By Karen Richardson
Cheryl Wilson, another student in the Master's of Biology program, is also researching long-term climate change in the arctic.
Both Wilson and McCleary spend much of their time looking through a microscope, looking for algae fossils and grouping them into different species. While McCleary's research is focused on the calibration set for the warm oasis and trying to determine how ancient groups may have affected their environment and when, Wilson is focused on lake sediments and algae to reconstruct the long-term climate record of a long core on Eastern Baffin Island that dates back to the last ice age.
By looking at fossils within those sediments, I can estimate what the climate was like 100,000 years ago," says Wilson.
Wilson, an academic co-ordinator with the Biology Graduate Committee and a member of GSES, works with Professor Smol and Professor Alexander Wolfe at the University of Alberta. She is looking at two previous inter-glacial periods, which are "warm periods" or periods between glaciations, and have found that previous inter-glacials have been as warm as or warmer than our current climate. "This could mean we have yet to see what current climate change has in store for us - and really allows us to place our current climate in context. It's hard for us to really understand what's going on with climate change without understanding what has gone on in the past in the Arctic. That is primarily what we study in this lab and the usefulness of paleolimnology."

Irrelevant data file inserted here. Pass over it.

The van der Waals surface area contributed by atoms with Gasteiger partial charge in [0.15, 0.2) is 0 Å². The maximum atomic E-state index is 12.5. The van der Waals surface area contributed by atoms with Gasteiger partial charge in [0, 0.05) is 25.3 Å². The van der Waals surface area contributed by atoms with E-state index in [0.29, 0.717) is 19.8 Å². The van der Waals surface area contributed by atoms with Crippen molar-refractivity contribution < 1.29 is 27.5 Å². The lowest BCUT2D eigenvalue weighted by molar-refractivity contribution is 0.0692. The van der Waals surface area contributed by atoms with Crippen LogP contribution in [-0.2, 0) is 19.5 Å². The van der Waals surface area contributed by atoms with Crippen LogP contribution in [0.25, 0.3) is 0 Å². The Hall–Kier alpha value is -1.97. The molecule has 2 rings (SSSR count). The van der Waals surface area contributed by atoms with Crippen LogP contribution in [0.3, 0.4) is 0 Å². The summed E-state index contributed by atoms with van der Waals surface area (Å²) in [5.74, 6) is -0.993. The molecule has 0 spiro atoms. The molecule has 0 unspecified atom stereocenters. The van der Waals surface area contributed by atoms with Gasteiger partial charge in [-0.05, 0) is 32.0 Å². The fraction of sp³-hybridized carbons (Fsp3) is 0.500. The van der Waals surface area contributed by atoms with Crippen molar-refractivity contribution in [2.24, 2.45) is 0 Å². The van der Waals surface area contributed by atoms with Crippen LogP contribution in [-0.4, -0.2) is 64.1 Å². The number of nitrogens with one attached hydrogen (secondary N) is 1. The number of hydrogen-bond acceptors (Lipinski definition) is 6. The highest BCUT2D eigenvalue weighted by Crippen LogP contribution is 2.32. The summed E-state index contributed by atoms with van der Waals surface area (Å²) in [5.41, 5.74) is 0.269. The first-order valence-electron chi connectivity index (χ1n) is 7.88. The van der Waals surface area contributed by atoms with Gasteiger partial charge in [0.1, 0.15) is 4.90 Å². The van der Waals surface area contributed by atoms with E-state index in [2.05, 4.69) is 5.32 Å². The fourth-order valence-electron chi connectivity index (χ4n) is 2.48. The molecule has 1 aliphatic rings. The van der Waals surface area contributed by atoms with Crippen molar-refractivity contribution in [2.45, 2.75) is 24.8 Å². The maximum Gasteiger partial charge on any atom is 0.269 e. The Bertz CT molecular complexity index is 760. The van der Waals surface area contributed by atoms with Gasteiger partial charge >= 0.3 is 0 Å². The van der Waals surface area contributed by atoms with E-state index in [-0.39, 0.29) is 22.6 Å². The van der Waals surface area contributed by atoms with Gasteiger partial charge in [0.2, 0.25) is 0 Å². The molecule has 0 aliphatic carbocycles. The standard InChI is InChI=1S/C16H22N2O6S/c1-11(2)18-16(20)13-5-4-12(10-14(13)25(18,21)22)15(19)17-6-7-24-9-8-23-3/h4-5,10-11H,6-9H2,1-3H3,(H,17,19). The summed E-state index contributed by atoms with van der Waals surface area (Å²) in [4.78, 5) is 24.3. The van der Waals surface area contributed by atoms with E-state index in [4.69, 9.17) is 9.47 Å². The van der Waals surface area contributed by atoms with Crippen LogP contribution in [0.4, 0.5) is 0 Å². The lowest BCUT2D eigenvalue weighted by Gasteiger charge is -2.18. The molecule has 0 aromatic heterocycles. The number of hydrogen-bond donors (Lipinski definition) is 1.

The paleolimnology lab holds about 35 graduate, undergraduate students, post-docs and research associates. "It's a very well-equipped, well-funded lab," says Wilson. "For the study of paleolimnology, the lab is probably the best lab in the world. Professor Smol was one of the first scientists in the 1980s to get into this field, so he is really quite renowned." Professor Smol was awarded the 2004 NSERC Herzberg Gold Medal, as Canada's top scientist or engineer.
Wilson found the Inuit culture quite interesting and the scenery in the Baffin Island landscape "awe-inspiring." "Working in the Arctic is almost something that you have to do if you want to study climate change," she says. "To meet Inuit people who have actually seen changes in the sea ice near their homes-it sticks with you and is really motivating. I had an amazing time in the Arctic - it's something I'll never forget."